This short story appears in our Summer 2014 issue. The entire issue is available for download in digital format.
It came to pass, the young men cut down the trees
to feed the campfire and cookstove, to barter
for wares or wives, to make arrows and bows, clubs
and spears – they built the temples and great bonfires
as a gift to the gods; but in later years, they wearied
of wandering a desert of their own making, erected
houses and frivolous corrals for horses and sheep.
And the birds, having no place left
to rest or nest, to preen or sing a lullaby
to their young, tuned their chords to the same key
and leapt from the shores of Canaan
into the Mediterranean Sea – forsaking life
in Hebron and Schechem, Dothan and Kadesh,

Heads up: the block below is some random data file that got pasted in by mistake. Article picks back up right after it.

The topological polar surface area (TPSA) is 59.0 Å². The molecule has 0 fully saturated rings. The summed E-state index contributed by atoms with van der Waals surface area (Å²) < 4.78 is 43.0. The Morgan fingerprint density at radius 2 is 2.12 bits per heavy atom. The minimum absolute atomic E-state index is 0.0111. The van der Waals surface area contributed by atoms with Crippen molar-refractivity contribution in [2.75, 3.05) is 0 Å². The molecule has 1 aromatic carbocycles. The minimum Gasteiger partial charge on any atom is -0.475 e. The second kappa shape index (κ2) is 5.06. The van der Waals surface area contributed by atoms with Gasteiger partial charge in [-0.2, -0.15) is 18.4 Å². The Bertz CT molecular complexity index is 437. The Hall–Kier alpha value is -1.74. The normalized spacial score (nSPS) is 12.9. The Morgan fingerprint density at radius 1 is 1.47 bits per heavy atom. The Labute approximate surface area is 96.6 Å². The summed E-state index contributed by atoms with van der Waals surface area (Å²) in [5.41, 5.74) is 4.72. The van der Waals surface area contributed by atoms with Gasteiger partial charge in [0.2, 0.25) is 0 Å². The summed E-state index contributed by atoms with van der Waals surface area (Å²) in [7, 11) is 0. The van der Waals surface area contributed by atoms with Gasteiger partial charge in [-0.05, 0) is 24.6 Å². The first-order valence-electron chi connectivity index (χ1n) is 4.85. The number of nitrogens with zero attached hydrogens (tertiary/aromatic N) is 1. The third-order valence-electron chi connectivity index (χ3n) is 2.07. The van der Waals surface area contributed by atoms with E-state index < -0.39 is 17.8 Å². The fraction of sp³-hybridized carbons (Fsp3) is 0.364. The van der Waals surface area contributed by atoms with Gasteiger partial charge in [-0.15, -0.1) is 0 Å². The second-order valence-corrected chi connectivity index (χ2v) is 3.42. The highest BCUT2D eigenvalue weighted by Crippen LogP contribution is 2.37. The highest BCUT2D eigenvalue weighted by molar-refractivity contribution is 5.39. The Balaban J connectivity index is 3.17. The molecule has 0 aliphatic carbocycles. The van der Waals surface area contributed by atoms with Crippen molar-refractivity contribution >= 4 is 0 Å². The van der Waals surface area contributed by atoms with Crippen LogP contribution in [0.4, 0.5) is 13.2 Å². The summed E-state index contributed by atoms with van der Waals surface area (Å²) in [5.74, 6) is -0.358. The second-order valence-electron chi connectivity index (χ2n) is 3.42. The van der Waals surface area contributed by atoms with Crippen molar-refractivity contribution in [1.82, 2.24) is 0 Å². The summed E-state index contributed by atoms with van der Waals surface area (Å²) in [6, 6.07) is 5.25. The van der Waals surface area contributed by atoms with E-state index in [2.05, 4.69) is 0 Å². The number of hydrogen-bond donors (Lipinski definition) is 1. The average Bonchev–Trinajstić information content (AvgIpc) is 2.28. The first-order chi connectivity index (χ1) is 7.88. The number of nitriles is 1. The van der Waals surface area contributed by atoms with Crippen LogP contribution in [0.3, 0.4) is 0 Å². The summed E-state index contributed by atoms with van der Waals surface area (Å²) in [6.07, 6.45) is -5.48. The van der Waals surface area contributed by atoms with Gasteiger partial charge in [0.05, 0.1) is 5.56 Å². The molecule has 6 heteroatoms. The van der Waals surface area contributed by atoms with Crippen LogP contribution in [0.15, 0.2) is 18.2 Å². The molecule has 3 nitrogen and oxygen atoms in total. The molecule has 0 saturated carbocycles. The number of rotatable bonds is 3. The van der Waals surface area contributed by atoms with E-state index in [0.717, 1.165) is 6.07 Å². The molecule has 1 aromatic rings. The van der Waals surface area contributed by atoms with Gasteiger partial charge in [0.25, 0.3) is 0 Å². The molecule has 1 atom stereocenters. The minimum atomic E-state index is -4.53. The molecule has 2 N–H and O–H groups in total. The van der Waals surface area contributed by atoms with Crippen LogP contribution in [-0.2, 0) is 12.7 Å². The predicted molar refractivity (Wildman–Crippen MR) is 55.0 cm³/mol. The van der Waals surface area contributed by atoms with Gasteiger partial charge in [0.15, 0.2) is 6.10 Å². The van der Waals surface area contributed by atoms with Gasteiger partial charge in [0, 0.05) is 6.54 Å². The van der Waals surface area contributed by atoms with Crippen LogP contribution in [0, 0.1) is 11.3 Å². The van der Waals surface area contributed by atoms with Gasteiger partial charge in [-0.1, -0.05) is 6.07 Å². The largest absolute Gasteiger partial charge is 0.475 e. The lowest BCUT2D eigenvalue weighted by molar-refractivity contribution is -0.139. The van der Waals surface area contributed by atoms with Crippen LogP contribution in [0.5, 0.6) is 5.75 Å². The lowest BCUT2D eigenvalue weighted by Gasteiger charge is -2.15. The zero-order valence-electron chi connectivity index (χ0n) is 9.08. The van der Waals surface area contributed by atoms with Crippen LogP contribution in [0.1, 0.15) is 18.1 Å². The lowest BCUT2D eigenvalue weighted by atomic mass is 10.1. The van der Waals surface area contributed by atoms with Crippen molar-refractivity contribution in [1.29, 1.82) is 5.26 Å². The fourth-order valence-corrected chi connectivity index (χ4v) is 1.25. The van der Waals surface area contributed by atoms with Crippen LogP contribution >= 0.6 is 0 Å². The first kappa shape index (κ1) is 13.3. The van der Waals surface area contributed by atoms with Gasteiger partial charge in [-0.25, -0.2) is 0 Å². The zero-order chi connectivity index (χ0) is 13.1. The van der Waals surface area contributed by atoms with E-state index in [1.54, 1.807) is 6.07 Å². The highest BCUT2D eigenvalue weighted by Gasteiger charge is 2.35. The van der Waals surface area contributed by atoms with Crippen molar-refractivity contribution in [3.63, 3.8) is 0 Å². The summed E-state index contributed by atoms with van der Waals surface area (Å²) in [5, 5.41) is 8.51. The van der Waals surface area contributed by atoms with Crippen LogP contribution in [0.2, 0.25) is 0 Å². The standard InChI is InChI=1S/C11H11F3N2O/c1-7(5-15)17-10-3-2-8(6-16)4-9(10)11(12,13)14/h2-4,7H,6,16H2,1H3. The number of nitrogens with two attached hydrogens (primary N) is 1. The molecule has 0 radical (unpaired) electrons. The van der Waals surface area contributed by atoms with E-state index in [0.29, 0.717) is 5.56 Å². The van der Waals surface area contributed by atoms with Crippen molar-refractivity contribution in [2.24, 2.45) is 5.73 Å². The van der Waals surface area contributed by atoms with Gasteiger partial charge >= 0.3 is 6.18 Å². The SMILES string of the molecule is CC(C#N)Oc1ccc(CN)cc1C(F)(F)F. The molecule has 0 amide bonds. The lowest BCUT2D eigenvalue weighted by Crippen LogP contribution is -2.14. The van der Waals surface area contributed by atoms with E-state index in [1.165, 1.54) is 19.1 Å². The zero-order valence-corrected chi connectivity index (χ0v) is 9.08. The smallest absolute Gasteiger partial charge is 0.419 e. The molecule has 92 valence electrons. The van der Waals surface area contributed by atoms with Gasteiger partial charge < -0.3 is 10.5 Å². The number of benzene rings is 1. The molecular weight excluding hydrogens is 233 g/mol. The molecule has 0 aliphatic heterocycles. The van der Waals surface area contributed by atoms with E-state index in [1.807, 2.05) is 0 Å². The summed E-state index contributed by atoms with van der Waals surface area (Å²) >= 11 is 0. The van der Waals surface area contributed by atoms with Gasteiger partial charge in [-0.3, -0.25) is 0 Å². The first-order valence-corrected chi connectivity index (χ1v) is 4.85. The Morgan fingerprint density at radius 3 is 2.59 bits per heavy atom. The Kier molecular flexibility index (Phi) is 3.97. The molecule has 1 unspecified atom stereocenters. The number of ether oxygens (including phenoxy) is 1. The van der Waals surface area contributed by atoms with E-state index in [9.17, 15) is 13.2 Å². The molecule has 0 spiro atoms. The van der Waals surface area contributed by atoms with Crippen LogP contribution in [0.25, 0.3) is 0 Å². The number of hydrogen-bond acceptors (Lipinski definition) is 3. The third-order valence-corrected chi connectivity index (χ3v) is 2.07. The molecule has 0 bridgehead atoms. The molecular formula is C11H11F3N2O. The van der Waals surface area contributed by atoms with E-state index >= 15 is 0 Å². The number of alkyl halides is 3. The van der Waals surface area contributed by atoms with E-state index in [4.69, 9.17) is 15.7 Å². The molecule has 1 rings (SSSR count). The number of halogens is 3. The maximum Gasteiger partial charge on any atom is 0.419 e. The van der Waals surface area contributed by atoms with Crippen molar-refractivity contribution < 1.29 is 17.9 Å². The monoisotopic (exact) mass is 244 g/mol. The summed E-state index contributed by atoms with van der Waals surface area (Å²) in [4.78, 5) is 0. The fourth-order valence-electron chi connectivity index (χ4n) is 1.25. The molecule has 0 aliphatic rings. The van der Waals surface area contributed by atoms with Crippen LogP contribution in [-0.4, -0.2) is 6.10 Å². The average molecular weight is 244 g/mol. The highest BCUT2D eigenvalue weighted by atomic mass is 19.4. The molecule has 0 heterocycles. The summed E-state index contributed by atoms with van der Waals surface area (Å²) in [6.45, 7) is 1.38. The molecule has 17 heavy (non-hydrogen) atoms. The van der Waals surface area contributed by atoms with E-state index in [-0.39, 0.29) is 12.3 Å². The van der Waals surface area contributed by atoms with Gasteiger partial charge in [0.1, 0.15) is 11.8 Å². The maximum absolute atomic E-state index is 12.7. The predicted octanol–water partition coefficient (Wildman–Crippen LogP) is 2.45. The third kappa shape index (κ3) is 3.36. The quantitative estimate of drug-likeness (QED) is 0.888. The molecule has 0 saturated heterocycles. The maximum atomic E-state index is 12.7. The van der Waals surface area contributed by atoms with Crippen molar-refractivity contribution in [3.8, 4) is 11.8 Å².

prophecies of greener pastures in the land of Ramses.
Holding fast to the sunlit waves,
they learned to waggle their rapid tails,
kept still their fearless wings
and rose not from the branches or rooftops
but from the floating world – tilting to catch the breeze,
eluding the Man-of-War, the Great White.
WILLIAM O’DALY is a poet, translator, fiction writer, and editor. His publications, in addition to those in magazines, journals, and anthologies, include eight books of translation of Chilean Nobel laureate Pablo Neruda and a chapbook of poems. A National Endowment for the Arts Fellow, O’Daly was a finalist for the 2006 Quill Award in Poetry. With co-author Han-ping Chin, he has completed a historical novel, This Earthly Life which was selected as a “Finalist” in Narrative magazine’s 2009 Fall Story Contest.
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